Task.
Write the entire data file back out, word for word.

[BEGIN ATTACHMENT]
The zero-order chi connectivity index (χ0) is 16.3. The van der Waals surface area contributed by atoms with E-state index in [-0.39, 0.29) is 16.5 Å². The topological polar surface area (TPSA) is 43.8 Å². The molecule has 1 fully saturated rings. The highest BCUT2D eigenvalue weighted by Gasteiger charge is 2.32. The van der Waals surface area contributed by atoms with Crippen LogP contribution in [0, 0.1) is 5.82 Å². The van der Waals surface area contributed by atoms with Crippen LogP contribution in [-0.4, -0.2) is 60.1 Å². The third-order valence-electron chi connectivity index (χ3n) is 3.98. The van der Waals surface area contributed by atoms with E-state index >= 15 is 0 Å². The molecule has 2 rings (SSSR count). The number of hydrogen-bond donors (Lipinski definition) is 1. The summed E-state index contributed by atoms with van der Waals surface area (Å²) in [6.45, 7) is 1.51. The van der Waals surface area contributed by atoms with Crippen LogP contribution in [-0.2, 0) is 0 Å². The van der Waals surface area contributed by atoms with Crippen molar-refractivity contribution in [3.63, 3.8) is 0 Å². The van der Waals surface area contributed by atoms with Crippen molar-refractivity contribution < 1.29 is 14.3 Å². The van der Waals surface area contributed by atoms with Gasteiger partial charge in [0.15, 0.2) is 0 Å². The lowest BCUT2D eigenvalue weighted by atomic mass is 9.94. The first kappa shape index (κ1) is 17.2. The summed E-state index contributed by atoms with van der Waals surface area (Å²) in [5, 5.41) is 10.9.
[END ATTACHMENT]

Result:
The zero-order chi connectivity index (χ0) is 16.3. The van der Waals surface area contributed by atoms with E-state index in [-0.39, 0.29) is 16.5 Å². The topological polar surface area (TPSA) is 43.8 Å². The molecule has 1 fully saturated rings. The highest BCUT2D eigenvalue weighted by Gasteiger charge is 2.32. The van der Waals surface area contributed by atoms with Crippen LogP contribution in [0, 0.1) is 5.82 Å². The van der Waals surface area contributed by atoms with Crippen LogP contribution in [-0.4, -0.2) is 60.1 Å². The third-order valence-electron chi connectivity index (χ3n) is 3.98. The van der Waals surface area contributed by atoms with E-state index >= 15 is 0 Å². The molecule has 2 rings (SSSR count). The number of hydrogen-bond donors (Lipinski definition) is 1. The summed E-state index contributed by atoms with van der Waals surface area (Å²) in [6.45, 7) is 1.51. The van der Waals surface area contributed by atoms with Crippen LogP contribution in [-0.2, 0) is 0 Å². The van der Waals surface area contributed by atoms with Crippen molar-refractivity contribution in [3.63, 3.8) is 0 Å². The van der Waals surface area contributed by atoms with Crippen molar-refractivity contribution < 1.29 is 14.3 Å². The van der Waals surface area contributed by atoms with Gasteiger partial charge in [0.15, 0.2) is 0 Å². The lowest BCUT2D eigenvalue weighted by atomic mass is 9.94. The first kappa shape index (κ1) is 17.2. The summed E-state index contributed by atoms with van der Waals surface area (Å²) in [5, 5.41) is 10.9.